I am on a real foodie kick at the moment! I just – belatedly – finished the last few pages of Gabrielle Hamilton’s Blood, Bones & Butter: The Inadvertent Education of a Reluctant Chef (which was very good, my tardiness wasn’t a reflection of the book’s quality at all), and have spent many happy hours leafing through the The Flavour Thesaurus for cooking inspiration. And now Kitchen Confidential, by Anthony Bourdain.
I’ve been hearing for years that Anthony Bourdain is a bit of a badass, and then a copy of Kitchen Confidential showed up in my Christmas stocking. Funnily enough the parts I’m enjoying thus far, are those moments from a softer time:
My brother and I were reasonably happy here. The beaches were warm, there were lizards to hunt down and exterminate with readily available pétards, firecrackers, which one could buy legally (!) over-the-counter. There was a forest within walking distance where an actual hermit lived, and my brother and I spent hours there, spying on him from the underbrush. By now I could read comic books in French and, of course, I was eating – really eating. Murky brown soupe de poisson, tomato salad, moules marinières, poulet basquaise (we were only a few miles from the Basque country). We made day trips to Cap Ferret, a wild, deserted and breathtakingly magnificent Atlantic beach with big rolling waves, taking along baguettes and saucissons and wheels of cheese, wine and Evian (bottled water was at that time unheard of back home).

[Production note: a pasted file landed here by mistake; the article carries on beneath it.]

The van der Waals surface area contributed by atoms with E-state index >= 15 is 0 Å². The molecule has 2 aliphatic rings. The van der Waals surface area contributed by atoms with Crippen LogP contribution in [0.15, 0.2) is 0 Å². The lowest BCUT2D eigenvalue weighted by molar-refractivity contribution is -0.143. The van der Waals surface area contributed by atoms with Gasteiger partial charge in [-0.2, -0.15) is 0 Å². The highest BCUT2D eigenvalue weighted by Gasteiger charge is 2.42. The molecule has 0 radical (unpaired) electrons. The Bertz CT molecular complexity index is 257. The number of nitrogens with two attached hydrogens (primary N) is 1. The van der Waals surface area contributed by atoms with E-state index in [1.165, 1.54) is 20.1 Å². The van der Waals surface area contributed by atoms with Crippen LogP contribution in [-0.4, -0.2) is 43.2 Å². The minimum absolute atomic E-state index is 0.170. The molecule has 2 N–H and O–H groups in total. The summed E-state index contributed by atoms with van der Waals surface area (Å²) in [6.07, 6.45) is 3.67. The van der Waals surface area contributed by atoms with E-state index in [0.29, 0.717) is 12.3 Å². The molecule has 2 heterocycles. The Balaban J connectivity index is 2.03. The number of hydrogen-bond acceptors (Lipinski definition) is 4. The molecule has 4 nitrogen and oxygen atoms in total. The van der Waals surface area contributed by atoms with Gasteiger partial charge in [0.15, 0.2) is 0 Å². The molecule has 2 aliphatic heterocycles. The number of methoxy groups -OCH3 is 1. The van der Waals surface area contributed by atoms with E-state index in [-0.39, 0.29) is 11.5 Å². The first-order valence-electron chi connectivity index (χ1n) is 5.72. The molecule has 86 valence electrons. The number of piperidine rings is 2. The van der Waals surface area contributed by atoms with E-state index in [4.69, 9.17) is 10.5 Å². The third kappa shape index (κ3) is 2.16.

A few miles west was Lac Cazeaux, a fresh-water lake where my brother and I could rent pédalo watercraft. We ate gaufres, delicious hot waffles, covered in whipped cream and powdered sugar. The two hot songs of that summer on the Cazeaux jukebox were Whiter Shade Of Pale by Procol Harum and These Boots Were Made For Walkin’ by Nancy Sinatra. The French played those two songs over and over again, the music punctuated by the sonic booms from French air force jets that would swoop over the lake on their way to a nearby bombing range.
There’s something about food & music isn’t there? The two seem inexplicably linked. Laura Vincent of Hungry & Frozen always lovingly lists her current sounds, and Turntable Kitchen matches recipes with records. How does Tame Impala with creamy couscous sound? I think they’ll even post you out a pack of ingredients with a song to match.
Music while dining matters too. I read an interesting article on the sometimes inspired, sometimes insipid music choices of restaurants and pubs and how they shape the experience.
Likewise, last night’s Mexican feast at Thor and Liv’s place probably would have had an entirely different atmosphere if we weren’t stuffing our faces to the sweet tunes of Mariachi El Bronx. (By the way, thinly sliced green apple, dressed with fresh lime and Swedish black salt is incredible. Think of that if you listen to the Mariachi song.)
What do you like to listen to when you’re eating, cooking, or dreaming of food?